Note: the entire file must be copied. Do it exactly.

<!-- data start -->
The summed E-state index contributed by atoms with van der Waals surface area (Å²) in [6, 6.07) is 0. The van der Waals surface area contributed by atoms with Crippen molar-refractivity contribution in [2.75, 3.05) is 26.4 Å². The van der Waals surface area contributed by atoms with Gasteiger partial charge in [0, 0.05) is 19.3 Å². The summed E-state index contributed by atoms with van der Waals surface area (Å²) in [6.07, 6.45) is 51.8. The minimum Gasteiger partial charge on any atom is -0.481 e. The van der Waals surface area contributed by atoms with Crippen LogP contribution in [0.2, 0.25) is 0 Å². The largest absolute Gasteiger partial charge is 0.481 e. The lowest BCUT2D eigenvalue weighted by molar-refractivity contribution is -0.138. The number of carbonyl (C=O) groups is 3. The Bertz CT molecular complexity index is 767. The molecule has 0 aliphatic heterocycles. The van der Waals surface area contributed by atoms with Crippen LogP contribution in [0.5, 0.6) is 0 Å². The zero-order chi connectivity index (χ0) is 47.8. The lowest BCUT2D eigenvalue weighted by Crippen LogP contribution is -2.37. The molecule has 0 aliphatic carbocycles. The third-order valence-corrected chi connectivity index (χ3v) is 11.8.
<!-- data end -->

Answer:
The summed E-state index contributed by atoms with van der Waals surface area (Å²) in [6, 6.07) is 0. The van der Waals surface area contributed by atoms with Crippen molar-refractivity contribution in [2.75, 3.05) is 26.4 Å². The van der Waals surface area contributed by atoms with Gasteiger partial charge in [0, 0.05) is 19.3 Å². The summed E-state index contributed by atoms with van der Waals surface area (Å²) in [6.07, 6.45) is 51.8. The minimum Gasteiger partial charge on any atom is -0.481 e. The van der Waals surface area contributed by atoms with Crippen LogP contribution in [0.2, 0.25) is 0 Å². The largest absolute Gasteiger partial charge is 0.481 e. The lowest BCUT2D eigenvalue weighted by molar-refractivity contribution is -0.138. The number of carbonyl (C=O) groups is 3. The Bertz CT molecular complexity index is 767. The molecule has 0 aliphatic heterocycles. The van der Waals surface area contributed by atoms with Crippen LogP contribution in [0.5, 0.6) is 0 Å². The zero-order chi connectivity index (χ0) is 47.8. The lowest BCUT2D eigenvalue weighted by Crippen LogP contribution is -2.37. The molecule has 0 aliphatic carbocycles. The third-order valence-corrected chi connectivity index (χ3v) is 11.8.